Musculoskeletal pain is an independent risk factor for falling via several different mechanisms. When a lower extremity part, be it a joint, a bone, or a tendon, produces pain when used for standing or walking, the brain will act to prevent that pain by not allowing it. The symptomatic limb will “give out” to the surprise of the sufferer. Alternatively, pain from an arthritic ankle will alter your gait, again, making someone more susceptible to a fall.

Many of these falls are thought to be preventable, although the changes required to reduce fall risks are not easy. Physical fitness has been proven time and again to be an effective approach. Improved muscle strength and tone allows the body to resist better the pull of gravity while navigating this treacherous planet. Any physical activity, when performed in the correct way, can improve blood flow as well.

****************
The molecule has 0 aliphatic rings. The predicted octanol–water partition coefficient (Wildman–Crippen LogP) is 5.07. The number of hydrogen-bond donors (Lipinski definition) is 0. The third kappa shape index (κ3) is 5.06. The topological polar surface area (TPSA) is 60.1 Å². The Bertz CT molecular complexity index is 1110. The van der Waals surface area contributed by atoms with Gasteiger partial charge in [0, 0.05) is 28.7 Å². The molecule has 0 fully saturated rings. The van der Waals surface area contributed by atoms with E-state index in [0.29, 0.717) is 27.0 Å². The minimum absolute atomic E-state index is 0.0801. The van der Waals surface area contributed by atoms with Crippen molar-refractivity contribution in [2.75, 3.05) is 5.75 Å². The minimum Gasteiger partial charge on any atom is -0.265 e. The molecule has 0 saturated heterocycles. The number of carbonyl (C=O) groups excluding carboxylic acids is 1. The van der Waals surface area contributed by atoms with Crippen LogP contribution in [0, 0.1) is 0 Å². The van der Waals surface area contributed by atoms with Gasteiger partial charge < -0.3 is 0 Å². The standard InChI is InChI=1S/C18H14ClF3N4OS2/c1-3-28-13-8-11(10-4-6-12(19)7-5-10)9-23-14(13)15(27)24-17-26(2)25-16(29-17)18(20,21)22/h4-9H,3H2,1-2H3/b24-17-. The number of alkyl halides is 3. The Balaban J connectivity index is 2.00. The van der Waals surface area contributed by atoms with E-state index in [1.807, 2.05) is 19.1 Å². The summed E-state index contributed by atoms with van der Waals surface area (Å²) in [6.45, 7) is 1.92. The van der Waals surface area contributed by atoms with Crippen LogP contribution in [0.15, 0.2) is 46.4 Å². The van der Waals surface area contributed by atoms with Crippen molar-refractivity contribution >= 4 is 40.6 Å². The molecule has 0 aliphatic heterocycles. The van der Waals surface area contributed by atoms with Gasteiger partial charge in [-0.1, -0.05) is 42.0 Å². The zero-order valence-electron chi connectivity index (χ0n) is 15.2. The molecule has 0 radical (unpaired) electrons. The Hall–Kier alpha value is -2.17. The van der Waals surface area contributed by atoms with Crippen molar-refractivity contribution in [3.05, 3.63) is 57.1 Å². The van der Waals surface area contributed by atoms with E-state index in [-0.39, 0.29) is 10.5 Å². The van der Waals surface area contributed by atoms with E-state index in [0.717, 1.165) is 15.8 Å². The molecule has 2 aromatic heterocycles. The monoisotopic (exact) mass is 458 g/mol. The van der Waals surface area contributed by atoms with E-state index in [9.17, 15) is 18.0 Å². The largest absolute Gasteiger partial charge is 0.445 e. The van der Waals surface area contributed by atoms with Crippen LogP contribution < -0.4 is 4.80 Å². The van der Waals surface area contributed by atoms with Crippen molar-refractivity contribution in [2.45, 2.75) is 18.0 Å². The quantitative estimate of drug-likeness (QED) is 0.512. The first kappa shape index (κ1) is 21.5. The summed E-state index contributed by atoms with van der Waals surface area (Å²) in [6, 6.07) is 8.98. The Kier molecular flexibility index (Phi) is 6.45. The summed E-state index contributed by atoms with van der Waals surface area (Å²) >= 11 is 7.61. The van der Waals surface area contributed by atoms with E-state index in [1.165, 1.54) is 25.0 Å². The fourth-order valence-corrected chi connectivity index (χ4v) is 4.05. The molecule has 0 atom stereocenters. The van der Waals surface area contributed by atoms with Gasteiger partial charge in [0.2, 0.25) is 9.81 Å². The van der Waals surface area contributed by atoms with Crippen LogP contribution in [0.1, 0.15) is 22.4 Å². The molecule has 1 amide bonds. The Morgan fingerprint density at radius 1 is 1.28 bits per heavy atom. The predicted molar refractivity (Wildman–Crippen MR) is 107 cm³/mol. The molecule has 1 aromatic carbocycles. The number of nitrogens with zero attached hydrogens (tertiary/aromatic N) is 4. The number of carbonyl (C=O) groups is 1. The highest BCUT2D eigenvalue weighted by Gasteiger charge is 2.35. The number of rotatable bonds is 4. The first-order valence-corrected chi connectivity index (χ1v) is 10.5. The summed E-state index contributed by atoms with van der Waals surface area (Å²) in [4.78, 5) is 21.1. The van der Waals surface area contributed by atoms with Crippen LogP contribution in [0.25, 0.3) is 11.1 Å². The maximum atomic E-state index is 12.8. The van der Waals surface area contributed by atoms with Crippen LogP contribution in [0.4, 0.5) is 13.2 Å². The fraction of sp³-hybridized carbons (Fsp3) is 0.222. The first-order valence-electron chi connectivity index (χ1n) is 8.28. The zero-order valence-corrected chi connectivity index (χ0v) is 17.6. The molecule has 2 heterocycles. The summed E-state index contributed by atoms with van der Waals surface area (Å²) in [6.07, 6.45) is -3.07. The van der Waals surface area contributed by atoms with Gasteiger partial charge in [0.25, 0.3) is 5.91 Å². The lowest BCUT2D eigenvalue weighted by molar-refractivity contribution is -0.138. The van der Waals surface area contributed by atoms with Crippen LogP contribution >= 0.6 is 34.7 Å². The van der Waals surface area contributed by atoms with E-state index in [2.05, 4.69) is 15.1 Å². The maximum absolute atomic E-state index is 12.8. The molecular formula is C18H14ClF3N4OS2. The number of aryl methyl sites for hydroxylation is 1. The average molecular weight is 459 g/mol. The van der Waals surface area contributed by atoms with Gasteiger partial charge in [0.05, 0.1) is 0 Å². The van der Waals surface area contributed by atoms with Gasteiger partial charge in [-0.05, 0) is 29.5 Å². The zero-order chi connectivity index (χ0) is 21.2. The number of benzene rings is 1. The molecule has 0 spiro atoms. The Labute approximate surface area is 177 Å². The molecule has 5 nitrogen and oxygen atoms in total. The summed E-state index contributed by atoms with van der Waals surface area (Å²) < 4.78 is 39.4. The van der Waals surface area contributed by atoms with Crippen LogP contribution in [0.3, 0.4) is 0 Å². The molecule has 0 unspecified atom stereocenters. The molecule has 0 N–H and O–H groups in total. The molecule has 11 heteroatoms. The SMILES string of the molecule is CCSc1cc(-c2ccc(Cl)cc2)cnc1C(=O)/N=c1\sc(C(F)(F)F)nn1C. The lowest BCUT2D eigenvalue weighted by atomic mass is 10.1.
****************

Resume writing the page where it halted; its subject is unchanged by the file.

Improving fitness is best achieved with an exercise program geared for this purpose, helping seniors avoid falls. Studies have found these programs, working with a physical therapist, either at a facility or by visiting the patient, to reduce their incidence. Home visits by a physical therapist may be the most practical approach for those with mobility problems. The goal is to work on the appropriate muscles and the needed skills in an organized, research-based, approach. These programs have been shown to reduce the number of falls occurring over a 12-month span by 36%.

Most falls experienced by seniors occur at home. Consequently, fall-proofing your home is surprisingly effective in reducing these untoward events. Removing cords and throw rugs from pathways, having some lighting in hallways, these and other recommendations will reduce these obstacles to safe ambulation in the home.

Many medications have been implicated in impairing balance and stability. If you have concerns about your balance, a conversation should be held with your primary care provider about your meds and their potential for impairing balance. Vision problems can lead to falls (if you can’t see where you are going…) so having it tested can help.